As of Saturday, August 6, Apmex, the world's largest trader in precious metals, suspended the checkout counter until 7 pm EST Sunday, waiting for Asian markets to open.  The implication was that the new prices would be more than a smidge different than Friday's closing.  Turns out that was true: gold has increased by roughly $50 per ounce as of this writing.

Large financial changes none of us control seem to be coalescing worldwide.  Unique occurrences damaging markets are colloquially called "Black Swans" by finance hipsters -- unanticipated events causing large drops in value.

But Black Swans are not always unanticipated, even if the markets prefer to ignore data and not build foreseeable disruptions into pricing.  The more savvy investors think about them quite a bit, relying on publicly available information like this (graph created by Lee Adler):

 

Mr. Adler concludes, from published federal data showing how 1.5% of Americans are falling into poverty every year--six percent as of today -- that the S&P is far too high in relation to this reality. He believes the market is deluding itself. (N.B.: The downward line for food stamps represents more people on that program, not fewer.)

Eight months ago, Moody's announced that the U.S. credit rating would be reduced by 2012.  S&P turned out to have the courage of Moody's convictions, lowering America's debt rating a notch, and warning of more to come.  Now comes Moody's again, almost out of embarrassment, to lower Fannie Mae and Freddie Mac, the federally-managed banks bankrupt since 2008.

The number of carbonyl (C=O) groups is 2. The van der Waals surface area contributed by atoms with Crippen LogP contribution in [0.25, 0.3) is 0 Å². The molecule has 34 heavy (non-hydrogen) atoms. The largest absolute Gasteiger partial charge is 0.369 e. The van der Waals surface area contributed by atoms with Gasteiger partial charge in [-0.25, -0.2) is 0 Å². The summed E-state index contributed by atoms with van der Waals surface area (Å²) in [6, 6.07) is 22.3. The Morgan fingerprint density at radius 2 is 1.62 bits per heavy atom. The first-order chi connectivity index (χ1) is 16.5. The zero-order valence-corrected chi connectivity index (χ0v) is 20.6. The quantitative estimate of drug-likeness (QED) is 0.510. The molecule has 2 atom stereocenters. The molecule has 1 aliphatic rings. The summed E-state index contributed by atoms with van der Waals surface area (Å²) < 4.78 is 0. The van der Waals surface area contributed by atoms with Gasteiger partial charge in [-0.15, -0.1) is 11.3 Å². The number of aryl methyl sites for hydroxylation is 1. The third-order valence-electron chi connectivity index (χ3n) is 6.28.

State debt is being re-evaluated, and the dullest of investments, municipal bonds, are also on the table .  That would be city debt.  National to State, and State to City: this whole downgrade phenomenon seems to be getting a lot more local, a lot closer to you and your family, doesn't it?  Do you suppose we had anything to do with it?

It always seems like these issues are far away from us.  But they're not.  For all intents and purposes, they're right next door.  Germany declined on Friday to guarantee the E.U.'s debt, quibbling about how it represented more than they produce every year.  So Germany won't, and France can't.  Who does that leave?  China?  The IMF?  You?

I said a few days back that American debt was not merely a political issue, but a question of who would agree to lend the money to service American debt.  The problem, if it's possible, is even worse than that: What money?  Whose currency?

Treasuries are on their way to "non-investment grade" not because they will never be paid back, but because they will be paid back with junk money.  As Alan Greenspan noted on Meet the Press last weekend, America "can pay any debt it has because we can always print money."

But can we?  Here's another interesting graphic that is a year-old assessment of where the world is in accepting Timmy Geithner's fiat dollars--or the Euro or Yen, or others. The "We Are Here" indicator has clicked a bit further as of today:

You may want (instead of contemplating where we are now on this graph) to visit your local mega-mall and gaze wistfully at the "You Are Here" button at one of the nine entrance maps before someone gets around to penciling in "You WERE Here" as a cruel joke.

Things are unfolding fast.  Not just one Black Swan is coming, but a whole wedge--and all of their cygnets.